Saturday, October 28, 2017

Review: Ashes by Ilsa J. Bick


Title: Ashes
Series: Ashes Trilogy #1

Author: Ilsa J. Bick
Publisher: Egmont USA
Publication Date: September 6, 2011
Format: E-Book

Page Count: 465

Rating: 



It could happen tomorrow . . .
An electromagnetic pulse flashes across the sky, destroying every electronic device, wiping out every computerized system, and killing billions.

Alex hiked into the woods to say good-bye to her dead parents and her personal demons. Now desperate to find out what happened after the pulse crushes her to the ground, Alex meets up with Tom—a young soldier—and Ellie, a girl whose grandfather was killed by the EMP.

For this improvised family and the others who are spared, it’s now a question of who can be trusted and who is no longer human.

Author Ilsa J. Bick crafts a terrifying and thrilling post-apocalyptic novel about a world that could become ours at any moment, where those left standing must learn what it means not just to survive, but to live amidst the devastation. (taken from goodreads.com)



“You want to brawl. You want to fight. Fighting tricks you into believing you can change the past, even when the past is dead and gone and all of it ashes.” 

In preparation for Halloween, I selected a handful of creepy novels to read, and Ashes was my choice from the zombie-apocalypse genre. It's creepy, thrilling, and fast-paced, so buckle your seatbelts and hold on tight.

The horrifying tale starts out in the wilderness where teenage Alex is hiking alone. Why is she hiking for days alone in the woods without any kind of supervision or companionship? Well, apparently she's trying to "figure some stuff out," aka decide whether or not to kill herself before the tumor in her brain does the job for her. I understand that she's been through some heavy stuff, but I mean what seventeen-year-old is just allowed to wander in the deep mountains alone for an indefinite amount of time? My parents would have had a conniption if I even voiced such an absurd idea. Anyway, I digress.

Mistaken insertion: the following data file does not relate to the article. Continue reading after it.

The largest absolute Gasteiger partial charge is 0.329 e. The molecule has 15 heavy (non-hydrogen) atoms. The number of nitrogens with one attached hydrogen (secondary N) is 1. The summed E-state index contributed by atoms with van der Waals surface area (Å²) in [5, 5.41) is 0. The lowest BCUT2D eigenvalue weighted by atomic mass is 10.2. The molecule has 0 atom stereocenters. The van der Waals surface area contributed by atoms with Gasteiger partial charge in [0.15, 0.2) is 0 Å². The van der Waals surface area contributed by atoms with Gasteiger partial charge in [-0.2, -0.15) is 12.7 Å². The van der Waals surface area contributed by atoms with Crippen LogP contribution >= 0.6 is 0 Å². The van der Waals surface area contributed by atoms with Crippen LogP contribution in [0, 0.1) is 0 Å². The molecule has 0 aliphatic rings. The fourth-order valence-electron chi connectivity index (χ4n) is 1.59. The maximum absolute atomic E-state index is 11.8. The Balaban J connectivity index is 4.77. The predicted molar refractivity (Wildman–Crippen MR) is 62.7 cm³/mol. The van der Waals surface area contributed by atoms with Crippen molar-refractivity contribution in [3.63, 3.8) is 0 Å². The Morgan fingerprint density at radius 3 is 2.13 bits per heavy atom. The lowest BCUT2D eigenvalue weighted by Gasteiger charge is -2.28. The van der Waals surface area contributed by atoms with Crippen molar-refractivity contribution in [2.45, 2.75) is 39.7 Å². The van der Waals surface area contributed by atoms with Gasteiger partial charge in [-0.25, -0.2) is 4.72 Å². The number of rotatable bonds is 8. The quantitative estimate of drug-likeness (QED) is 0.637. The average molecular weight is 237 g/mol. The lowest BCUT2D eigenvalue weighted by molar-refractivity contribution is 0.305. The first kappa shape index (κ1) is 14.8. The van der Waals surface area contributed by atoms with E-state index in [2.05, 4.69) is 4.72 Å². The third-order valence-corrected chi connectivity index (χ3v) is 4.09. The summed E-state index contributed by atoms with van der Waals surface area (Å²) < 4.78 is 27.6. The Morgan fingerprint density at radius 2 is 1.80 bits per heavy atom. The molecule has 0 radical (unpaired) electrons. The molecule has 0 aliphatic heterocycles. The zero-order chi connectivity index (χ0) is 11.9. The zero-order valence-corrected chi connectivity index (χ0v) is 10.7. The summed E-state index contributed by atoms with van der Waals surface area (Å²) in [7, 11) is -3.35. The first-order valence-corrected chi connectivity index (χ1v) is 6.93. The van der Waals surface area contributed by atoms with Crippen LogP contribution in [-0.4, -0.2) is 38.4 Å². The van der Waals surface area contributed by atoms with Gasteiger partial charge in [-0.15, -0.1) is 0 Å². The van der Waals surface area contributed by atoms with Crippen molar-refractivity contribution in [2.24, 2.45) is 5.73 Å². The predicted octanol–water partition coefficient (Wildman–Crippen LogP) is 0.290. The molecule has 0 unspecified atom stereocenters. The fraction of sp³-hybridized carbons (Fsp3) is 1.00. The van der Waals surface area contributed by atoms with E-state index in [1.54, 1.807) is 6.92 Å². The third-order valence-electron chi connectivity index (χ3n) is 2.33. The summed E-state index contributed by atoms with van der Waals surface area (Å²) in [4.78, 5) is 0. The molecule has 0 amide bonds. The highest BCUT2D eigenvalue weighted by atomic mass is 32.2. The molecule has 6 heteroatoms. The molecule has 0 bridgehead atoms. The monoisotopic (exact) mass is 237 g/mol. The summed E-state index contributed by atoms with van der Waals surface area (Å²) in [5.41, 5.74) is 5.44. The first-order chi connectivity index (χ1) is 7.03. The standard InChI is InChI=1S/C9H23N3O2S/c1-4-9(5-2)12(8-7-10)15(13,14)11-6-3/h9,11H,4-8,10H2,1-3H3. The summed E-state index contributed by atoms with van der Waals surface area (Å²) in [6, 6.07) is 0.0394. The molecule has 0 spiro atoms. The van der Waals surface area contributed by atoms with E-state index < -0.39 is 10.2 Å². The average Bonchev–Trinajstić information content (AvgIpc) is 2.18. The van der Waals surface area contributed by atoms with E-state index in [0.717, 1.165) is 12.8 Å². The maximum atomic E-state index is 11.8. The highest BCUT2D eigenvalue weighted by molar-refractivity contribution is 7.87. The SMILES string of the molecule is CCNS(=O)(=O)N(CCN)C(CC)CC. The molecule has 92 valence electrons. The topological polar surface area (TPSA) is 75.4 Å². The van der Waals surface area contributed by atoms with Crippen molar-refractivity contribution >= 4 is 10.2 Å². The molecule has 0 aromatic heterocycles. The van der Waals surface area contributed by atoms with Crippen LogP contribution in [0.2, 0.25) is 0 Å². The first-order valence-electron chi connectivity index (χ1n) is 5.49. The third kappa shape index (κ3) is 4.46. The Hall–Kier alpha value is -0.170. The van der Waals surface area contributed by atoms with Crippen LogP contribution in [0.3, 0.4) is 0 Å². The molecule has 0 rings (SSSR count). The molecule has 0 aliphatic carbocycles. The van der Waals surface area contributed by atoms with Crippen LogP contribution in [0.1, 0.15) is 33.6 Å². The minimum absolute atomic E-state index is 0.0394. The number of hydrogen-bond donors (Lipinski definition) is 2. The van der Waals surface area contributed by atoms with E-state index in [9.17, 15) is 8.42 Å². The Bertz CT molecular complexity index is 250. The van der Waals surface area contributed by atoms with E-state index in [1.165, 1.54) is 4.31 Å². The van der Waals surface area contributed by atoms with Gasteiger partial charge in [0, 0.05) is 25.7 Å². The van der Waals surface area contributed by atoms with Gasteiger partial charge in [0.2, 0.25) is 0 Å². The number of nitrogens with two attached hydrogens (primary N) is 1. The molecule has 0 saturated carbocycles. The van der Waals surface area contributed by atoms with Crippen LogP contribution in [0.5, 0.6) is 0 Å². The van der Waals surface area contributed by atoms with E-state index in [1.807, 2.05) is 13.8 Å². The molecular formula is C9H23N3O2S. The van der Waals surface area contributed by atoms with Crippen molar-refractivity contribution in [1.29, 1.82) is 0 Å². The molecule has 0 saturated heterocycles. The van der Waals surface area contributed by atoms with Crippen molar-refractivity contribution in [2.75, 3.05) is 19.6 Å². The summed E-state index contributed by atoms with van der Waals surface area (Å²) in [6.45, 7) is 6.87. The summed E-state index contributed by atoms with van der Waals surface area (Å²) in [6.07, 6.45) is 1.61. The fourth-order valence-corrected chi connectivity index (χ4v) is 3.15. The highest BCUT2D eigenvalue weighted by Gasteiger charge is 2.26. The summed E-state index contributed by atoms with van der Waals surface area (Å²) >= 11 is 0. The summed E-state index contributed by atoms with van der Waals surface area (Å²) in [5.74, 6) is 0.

Bick launches into the intense plot pretty quickly. Before you know it, you're worried about teenagers gnawing on guts and wild dogs chomping their teeth. Alex is surprisingly adept at surviving in the wilderness, and she takes a little girl under her wings. One of my favorite aspects of the novel was the attention to detail when it comes to living on very little. Bick clearly did some research on what it takes to survive in a situation like this one, and I enjoyed reading about methods of finding shelter and purifying water.

Speaking of survival skills though, how am I supposed to believe that Tom and Alex, two young adults, can do literally EVERYTHING from stitch up a wound to name every type of gun? I get that Tom was in the military and Alex happened to have very outdoorsy (and medically trained) parents, but come on. They seemed to understand way more than their small number of years should permit. I ended up rolling my eyes more than a handful of times.

After the catalyst that killed millions and left many others "Changed," Alex realizes that she has a heightened sense of smell and can somehow smell the truth? And emotions? I'm not quite sure what was going on there, and even though Bick starts to expand on it a little, I found the whole thing a bit strange. Not sure I would have included that aspect if I were the author. It just makes Alex seem even less relatable.

A nitpick I have: Why are the chapters so dang short, especially at the beginning? It seems like every three pages there's a new chapter, even though there is absolutely no reason to break the story up so much. The constant chapter changing jolted me out of the story and made no sense, but maybe that's just my personal opinion.

Also, the love triangle: whhhhyyyyyyy. Why. If you ask me, there was literally no point. I'm not going to set off on a tangent about unnecessary romances, but I definitely felt that the two love interests in this novel were detrimental to the overall mood and theme of the book.

Although the story ricochets off within the first few chapters, Bick slows things way down about three-quarters of the way through. I found myself losing interest for a little while, and I know I'm not the only reader who thought the novel lost some momentum. Thankfully, Bick does throw in a twisted ending that left me pretty shocked. I had already decided not to check out the next two books in the series because I just wasn't interested enough, but that ending does tempt me to give Shadows a shot. We'll see how I'm feeling later.

So, to sum it all up, here are my thoughts on Ashes: It's a crazy rollercoaster of a zombie novel with some weird quirks like strange abilities, stupid romance, and unrealistic characters. I had fun with the whole end-of-the-world trope, but I could have done without some of the other poorly-executed plot devices. If you're just in the mood for some gruesome people-eaters and action, I won't dissuade you from giving this one a chance.